Before I say anything else, I loved the cover of this new poetry collection by well-known music journalist – and performer, and blogger, and poet – Simon Sweetman. The cover of The Death of Music Journalism is both highly informative and ever-so-slightly surreal, which really appeals to me.
I’m not sure whether he’d take this a compliment, but I think of Simon Sweetman as an old-school music journalist, the kind who could conceivably have stepped out of the pages of Rolling Stone magazine, a local and latter-day Robert Christgau or Lester Bangs. I think of him writing passionately in favour of bands and albums I like (Bowie!), and equally passionately against other bands and albums I like.
So I had a little trepidation prior to opening this volume – oh my god is he going to have another go at St Vincent?, but my fears were quickly laid to rest. These poems are still passionate about music and life, but they’re also reflective, funny, discursive, and really, really well written. They’re about Simon’s relationship with music – favourite songs, favourite bands, favourite musicians – but also how music has reflected and influenced his relationship with his family, as in “Father and Son”, which isn’t just, or even mainly, about the Cat Stevens song.
You don’t have to know your paradiddles from your palm muting to enjoy this book. Music is the kicking-off point for many of these poems, but they’re mostly about people. If you know who Steve Gadd is or have an opinion about Mark Knopfler’s guitar solos, then that might add a little frisson to your response, but such knowledge is far from essential. The Death of Music Journalism is a sprawling, generous, entertaining and moving collection of poems, and I recommend it.
I’ve heard Richard Langston read a number of times over the years, and always enjoyed his work, but at the Southern Writers at Te Awe Brandon Library event in October 2020 I was particularly struck by how much I enjoyed the poems from his new collection Five O’Clock Shadows, published by The Cuba Press. So I was keen to read them as well as hear them – and Five O’Clock Shadows, Richard’s sixth collection, doesn’t disappoint.
Richard enjoys a lot of stuff I also enjoy: Dunedin, Wellington, cricket, music. A collection that includes a poem about Brendon McCullum’s 302 vs India at the Basin Reserve, and a poem about how marvellous Dunedin is, has already gone a long way towards securing my loyalty. But it’s some of the poems I’m not pre-wired to enjoy that most stand out for me here – such as “Bsharri, Lebanon” and “Sons”. This is a fine, humanistic collection.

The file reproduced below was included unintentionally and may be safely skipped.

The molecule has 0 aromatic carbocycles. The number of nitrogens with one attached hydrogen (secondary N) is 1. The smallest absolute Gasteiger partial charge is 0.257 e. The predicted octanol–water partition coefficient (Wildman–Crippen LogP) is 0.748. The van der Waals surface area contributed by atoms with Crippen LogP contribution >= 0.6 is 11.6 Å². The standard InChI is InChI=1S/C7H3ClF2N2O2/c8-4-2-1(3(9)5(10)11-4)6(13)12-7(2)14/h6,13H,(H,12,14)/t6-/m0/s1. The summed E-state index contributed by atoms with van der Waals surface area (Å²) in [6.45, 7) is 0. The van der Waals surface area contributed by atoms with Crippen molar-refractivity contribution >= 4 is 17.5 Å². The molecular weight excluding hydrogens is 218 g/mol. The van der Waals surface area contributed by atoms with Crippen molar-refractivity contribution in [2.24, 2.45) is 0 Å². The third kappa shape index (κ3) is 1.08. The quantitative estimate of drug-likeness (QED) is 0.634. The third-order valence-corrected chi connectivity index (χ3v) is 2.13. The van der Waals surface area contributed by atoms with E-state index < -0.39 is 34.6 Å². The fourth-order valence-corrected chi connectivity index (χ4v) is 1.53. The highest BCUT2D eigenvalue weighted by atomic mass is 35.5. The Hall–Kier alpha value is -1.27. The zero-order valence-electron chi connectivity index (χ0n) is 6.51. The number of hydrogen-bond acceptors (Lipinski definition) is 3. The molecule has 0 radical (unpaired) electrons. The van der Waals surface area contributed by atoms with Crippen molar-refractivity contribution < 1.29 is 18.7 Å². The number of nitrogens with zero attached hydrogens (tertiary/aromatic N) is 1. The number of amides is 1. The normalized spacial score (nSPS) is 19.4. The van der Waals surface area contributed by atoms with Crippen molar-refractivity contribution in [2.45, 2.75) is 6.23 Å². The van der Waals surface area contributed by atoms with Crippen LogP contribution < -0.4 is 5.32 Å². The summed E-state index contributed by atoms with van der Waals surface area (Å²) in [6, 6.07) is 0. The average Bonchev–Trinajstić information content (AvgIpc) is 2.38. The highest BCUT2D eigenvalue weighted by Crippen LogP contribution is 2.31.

(For the avoidance of doubt: I do not in any way identify with the subject matter of the poem “Snoring”. Not at all.)
I’ve been catching up with my reading over the holidays – here are two new books worth your attention, both published by The Cuba Press.
Upturned is a new poetry collection by one of my favourite poets. I Wish, I Wish is the second volume in the Cuba Press Novella series – my climate fiction novella Where We Land was the first in this series.
Upturned by Kay McKenzie Cooke.
Kay McKenzie Cooke is one of my favourite poets. Her poetry connects with me on both levels that really matter to me: emotion and language. For me, there’s an extra level of connection in that Kay was born in Murihiku / Southland, where I grew up, and some of her poems feature places I know well and times I’ve experienced.
But even if you have no connection with Southland – or for that matter Berlin, where a section of this collection is set – these poems are likely to speak to anyone who enjoys beautiful, resonant writing that is strongly connected with land, people and memory.
These poems are both highly skilled and very welcoming – this is poetry that invites you in rather than fences you out. So even if you don’t usually read poetry, give Upturned a try. You won’t regret it.
I Wish, I Wish by Zirk Van Den Berg
As the title signifies, I Wish, I Wish is a fairy tale – but it’s a very down-to-earth one. Mortician Seb’s monotonous life is abruptly upturned after he meets a dying young boy called Gabe. At the start of the novella, Seb is thoroughly stuck in an unsatisfying life that’s going nowhere, and by the end … well, read it and find out.
This novella works because Zirk Van Den Berg steers away from sentiment while communicating the protagonist’s emotions effectively. This is a very well-written book, with neat touches of humour that offset what could otherwise be too moralistic a narrative. I wasn’t sure I wanted to start 2021 by reading another story about death, but before long I was caught up in this novella, and I think you will be too.